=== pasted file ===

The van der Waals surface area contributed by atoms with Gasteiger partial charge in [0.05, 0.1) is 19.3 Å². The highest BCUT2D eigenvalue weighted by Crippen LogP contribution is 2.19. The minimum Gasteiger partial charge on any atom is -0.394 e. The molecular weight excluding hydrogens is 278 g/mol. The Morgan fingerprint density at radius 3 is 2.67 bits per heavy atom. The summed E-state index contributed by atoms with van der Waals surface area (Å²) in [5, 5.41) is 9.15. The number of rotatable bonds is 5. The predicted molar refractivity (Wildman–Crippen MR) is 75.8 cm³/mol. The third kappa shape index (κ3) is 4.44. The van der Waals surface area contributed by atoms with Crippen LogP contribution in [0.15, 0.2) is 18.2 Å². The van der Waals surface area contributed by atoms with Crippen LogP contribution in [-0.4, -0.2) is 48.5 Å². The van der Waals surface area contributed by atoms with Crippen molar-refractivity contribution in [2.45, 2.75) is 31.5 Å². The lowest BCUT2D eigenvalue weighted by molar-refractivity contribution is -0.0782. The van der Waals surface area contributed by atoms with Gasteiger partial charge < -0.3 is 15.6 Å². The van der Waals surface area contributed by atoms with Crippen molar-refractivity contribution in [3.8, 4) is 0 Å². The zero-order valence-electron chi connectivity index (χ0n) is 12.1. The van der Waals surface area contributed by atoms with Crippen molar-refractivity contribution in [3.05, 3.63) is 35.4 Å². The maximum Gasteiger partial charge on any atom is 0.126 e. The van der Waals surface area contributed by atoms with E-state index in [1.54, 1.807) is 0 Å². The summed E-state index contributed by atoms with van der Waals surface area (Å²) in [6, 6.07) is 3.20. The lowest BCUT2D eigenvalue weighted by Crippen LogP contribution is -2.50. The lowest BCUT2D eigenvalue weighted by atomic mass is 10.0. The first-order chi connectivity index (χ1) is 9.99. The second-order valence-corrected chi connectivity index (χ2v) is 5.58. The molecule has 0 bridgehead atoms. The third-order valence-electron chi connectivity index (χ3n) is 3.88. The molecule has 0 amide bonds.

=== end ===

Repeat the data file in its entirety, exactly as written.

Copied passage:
The van der Waals surface area contributed by atoms with Gasteiger partial charge in [0.05, 0.1) is 19.3 Å². The highest BCUT2D eigenvalue weighted by Crippen LogP contribution is 2.19. The minimum Gasteiger partial charge on any atom is -0.394 e. The molecular weight excluding hydrogens is 278 g/mol. The Morgan fingerprint density at radius 3 is 2.67 bits per heavy atom. The summed E-state index contributed by atoms with van der Waals surface area (Å²) in [5, 5.41) is 9.15. The number of rotatable bonds is 5. The predicted molar refractivity (Wildman–Crippen MR) is 75.8 cm³/mol. The third kappa shape index (κ3) is 4.44. The van der Waals surface area contributed by atoms with Crippen LogP contribution in [0.15, 0.2) is 18.2 Å². The van der Waals surface area contributed by atoms with Crippen LogP contribution in [-0.4, -0.2) is 48.5 Å². The van der Waals surface area contributed by atoms with Crippen molar-refractivity contribution in [2.45, 2.75) is 31.5 Å². The lowest BCUT2D eigenvalue weighted by molar-refractivity contribution is -0.0782. The van der Waals surface area contributed by atoms with Gasteiger partial charge < -0.3 is 15.6 Å². The van der Waals surface area contributed by atoms with Crippen molar-refractivity contribution in [3.8, 4) is 0 Å². The zero-order valence-electron chi connectivity index (χ0n) is 12.1. The van der Waals surface area contributed by atoms with Crippen molar-refractivity contribution in [3.05, 3.63) is 35.4 Å². The maximum Gasteiger partial charge on any atom is 0.126 e. The van der Waals surface area contributed by atoms with E-state index in [1.54, 1.807) is 0 Å². The summed E-state index contributed by atoms with van der Waals surface area (Å²) in [6, 6.07) is 3.20. The lowest BCUT2D eigenvalue weighted by Crippen LogP contribution is -2.50. The lowest BCUT2D eigenvalue weighted by atomic mass is 10.0. The first-order chi connectivity index (χ1) is 9.99. The second-order valence-corrected chi connectivity index (χ2v) is 5.58. The molecule has 0 bridgehead atoms. The third-order valence-electron chi connectivity index (χ3n) is 3.88. The molecule has 0 amide bonds.